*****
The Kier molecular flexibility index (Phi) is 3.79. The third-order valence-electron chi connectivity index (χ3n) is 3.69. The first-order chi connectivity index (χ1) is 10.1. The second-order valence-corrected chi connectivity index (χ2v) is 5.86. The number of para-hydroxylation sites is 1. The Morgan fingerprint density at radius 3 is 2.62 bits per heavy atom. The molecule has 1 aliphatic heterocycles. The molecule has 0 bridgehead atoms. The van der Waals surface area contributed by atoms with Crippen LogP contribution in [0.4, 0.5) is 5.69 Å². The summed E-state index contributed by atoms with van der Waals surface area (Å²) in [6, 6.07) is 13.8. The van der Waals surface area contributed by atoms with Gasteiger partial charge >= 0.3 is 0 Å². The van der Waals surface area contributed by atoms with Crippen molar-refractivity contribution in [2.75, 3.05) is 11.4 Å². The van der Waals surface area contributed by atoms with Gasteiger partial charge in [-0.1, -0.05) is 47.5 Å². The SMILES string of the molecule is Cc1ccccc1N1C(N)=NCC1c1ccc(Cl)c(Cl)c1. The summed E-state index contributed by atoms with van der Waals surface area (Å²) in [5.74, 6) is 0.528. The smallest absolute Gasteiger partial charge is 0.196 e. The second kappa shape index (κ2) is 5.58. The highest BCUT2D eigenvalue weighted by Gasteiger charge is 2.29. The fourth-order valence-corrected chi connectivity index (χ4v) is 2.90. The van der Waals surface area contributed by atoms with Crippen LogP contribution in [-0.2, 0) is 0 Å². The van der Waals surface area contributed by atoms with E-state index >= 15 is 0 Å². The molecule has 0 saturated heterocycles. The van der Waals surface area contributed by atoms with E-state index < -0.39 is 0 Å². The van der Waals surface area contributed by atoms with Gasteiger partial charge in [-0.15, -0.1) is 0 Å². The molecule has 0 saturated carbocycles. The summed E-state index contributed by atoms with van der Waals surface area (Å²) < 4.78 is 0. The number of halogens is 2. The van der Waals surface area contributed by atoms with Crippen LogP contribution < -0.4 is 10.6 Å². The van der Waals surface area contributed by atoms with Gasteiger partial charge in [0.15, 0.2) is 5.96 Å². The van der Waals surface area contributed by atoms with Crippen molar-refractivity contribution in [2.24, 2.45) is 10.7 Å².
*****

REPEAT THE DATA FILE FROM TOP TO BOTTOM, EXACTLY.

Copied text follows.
The Kier molecular flexibility index (Phi) is 3.79. The third-order valence-electron chi connectivity index (χ3n) is 3.69. The first-order chi connectivity index (χ1) is 10.1. The second-order valence-corrected chi connectivity index (χ2v) is 5.86. The number of para-hydroxylation sites is 1. The Morgan fingerprint density at radius 3 is 2.62 bits per heavy atom. The molecule has 1 aliphatic heterocycles. The molecule has 0 bridgehead atoms. The van der Waals surface area contributed by atoms with Crippen LogP contribution in [0.4, 0.5) is 5.69 Å². The summed E-state index contributed by atoms with van der Waals surface area (Å²) in [6, 6.07) is 13.8. The van der Waals surface area contributed by atoms with Gasteiger partial charge >= 0.3 is 0 Å². The van der Waals surface area contributed by atoms with Crippen molar-refractivity contribution in [2.75, 3.05) is 11.4 Å². The van der Waals surface area contributed by atoms with Gasteiger partial charge in [-0.1, -0.05) is 47.5 Å². The SMILES string of the molecule is Cc1ccccc1N1C(N)=NCC1c1ccc(Cl)c(Cl)c1. The summed E-state index contributed by atoms with van der Waals surface area (Å²) in [5.74, 6) is 0.528. The smallest absolute Gasteiger partial charge is 0.196 e. The second kappa shape index (κ2) is 5.58. The highest BCUT2D eigenvalue weighted by Gasteiger charge is 2.29. The fourth-order valence-corrected chi connectivity index (χ4v) is 2.90. The van der Waals surface area contributed by atoms with Crippen LogP contribution in [-0.2, 0) is 0 Å². The van der Waals surface area contributed by atoms with E-state index >= 15 is 0 Å². The molecule has 0 saturated heterocycles. The van der Waals surface area contributed by atoms with E-state index < -0.39 is 0 Å². The van der Waals surface area contributed by atoms with Gasteiger partial charge in [-0.15, -0.1) is 0 Å². The molecule has 0 saturated carbocycles. The summed E-state index contributed by atoms with van der Waals surface area (Å²) < 4.78 is 0. The number of halogens is 2. The van der Waals surface area contributed by atoms with Crippen LogP contribution < -0.4 is 10.6 Å². The van der Waals surface area contributed by atoms with Gasteiger partial charge in [0.15, 0.2) is 5.96 Å². The van der Waals surface area contributed by atoms with Crippen molar-refractivity contribution in [2.24, 2.45) is 10.7 Å².